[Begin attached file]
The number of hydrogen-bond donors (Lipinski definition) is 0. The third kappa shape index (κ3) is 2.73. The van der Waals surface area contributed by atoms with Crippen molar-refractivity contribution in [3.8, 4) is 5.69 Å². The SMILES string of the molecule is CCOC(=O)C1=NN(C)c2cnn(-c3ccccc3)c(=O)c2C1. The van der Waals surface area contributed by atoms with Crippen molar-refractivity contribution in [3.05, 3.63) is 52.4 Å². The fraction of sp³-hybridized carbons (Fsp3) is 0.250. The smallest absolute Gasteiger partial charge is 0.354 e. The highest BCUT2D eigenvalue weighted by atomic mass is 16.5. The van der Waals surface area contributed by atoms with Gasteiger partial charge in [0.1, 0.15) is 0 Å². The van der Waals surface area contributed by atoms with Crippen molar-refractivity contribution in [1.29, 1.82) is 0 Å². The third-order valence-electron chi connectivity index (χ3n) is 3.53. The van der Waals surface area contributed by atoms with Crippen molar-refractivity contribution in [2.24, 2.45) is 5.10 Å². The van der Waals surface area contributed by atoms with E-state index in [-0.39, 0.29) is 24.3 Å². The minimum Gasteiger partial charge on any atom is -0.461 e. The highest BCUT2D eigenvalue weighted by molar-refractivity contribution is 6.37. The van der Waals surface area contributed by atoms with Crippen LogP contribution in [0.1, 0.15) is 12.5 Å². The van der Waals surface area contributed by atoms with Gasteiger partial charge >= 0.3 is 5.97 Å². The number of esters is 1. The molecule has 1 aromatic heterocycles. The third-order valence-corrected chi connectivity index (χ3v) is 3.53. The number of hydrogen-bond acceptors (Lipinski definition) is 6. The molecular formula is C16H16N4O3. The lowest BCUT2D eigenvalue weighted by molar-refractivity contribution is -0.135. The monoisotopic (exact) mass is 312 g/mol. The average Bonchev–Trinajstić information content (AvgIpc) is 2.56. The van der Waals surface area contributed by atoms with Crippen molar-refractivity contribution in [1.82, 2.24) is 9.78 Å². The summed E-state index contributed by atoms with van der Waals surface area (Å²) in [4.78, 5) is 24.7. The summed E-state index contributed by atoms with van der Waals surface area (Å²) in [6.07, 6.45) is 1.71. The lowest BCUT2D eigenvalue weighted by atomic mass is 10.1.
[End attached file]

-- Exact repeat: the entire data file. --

The number of hydrogen-bond donors (Lipinski definition) is 0. The third kappa shape index (κ3) is 2.73. The van der Waals surface area contributed by atoms with Crippen molar-refractivity contribution in [3.8, 4) is 5.69 Å². The SMILES string of the molecule is CCOC(=O)C1=NN(C)c2cnn(-c3ccccc3)c(=O)c2C1. The van der Waals surface area contributed by atoms with Crippen molar-refractivity contribution in [3.05, 3.63) is 52.4 Å². The fraction of sp³-hybridized carbons (Fsp3) is 0.250. The smallest absolute Gasteiger partial charge is 0.354 e. The highest BCUT2D eigenvalue weighted by atomic mass is 16.5. The van der Waals surface area contributed by atoms with Gasteiger partial charge in [0.1, 0.15) is 0 Å². The van der Waals surface area contributed by atoms with Crippen molar-refractivity contribution in [1.29, 1.82) is 0 Å². The third-order valence-electron chi connectivity index (χ3n) is 3.53. The van der Waals surface area contributed by atoms with Crippen molar-refractivity contribution in [2.24, 2.45) is 5.10 Å². The van der Waals surface area contributed by atoms with E-state index in [-0.39, 0.29) is 24.3 Å². The minimum Gasteiger partial charge on any atom is -0.461 e. The highest BCUT2D eigenvalue weighted by molar-refractivity contribution is 6.37. The van der Waals surface area contributed by atoms with Crippen LogP contribution in [0.1, 0.15) is 12.5 Å². The van der Waals surface area contributed by atoms with Gasteiger partial charge >= 0.3 is 5.97 Å². The number of esters is 1. The molecule has 1 aromatic heterocycles. The third-order valence-corrected chi connectivity index (χ3v) is 3.53. The number of hydrogen-bond acceptors (Lipinski definition) is 6. The molecular formula is C16H16N4O3. The lowest BCUT2D eigenvalue weighted by molar-refractivity contribution is -0.135. The monoisotopic (exact) mass is 312 g/mol. The average Bonchev–Trinajstić information content (AvgIpc) is 2.56. The van der Waals surface area contributed by atoms with Crippen molar-refractivity contribution in [1.82, 2.24) is 9.78 Å². The summed E-state index contributed by atoms with van der Waals surface area (Å²) in [4.78, 5) is 24.7. The summed E-state index contributed by atoms with van der Waals surface area (Å²) in [6.07, 6.45) is 1.71. The lowest BCUT2D eigenvalue weighted by atomic mass is 10.1.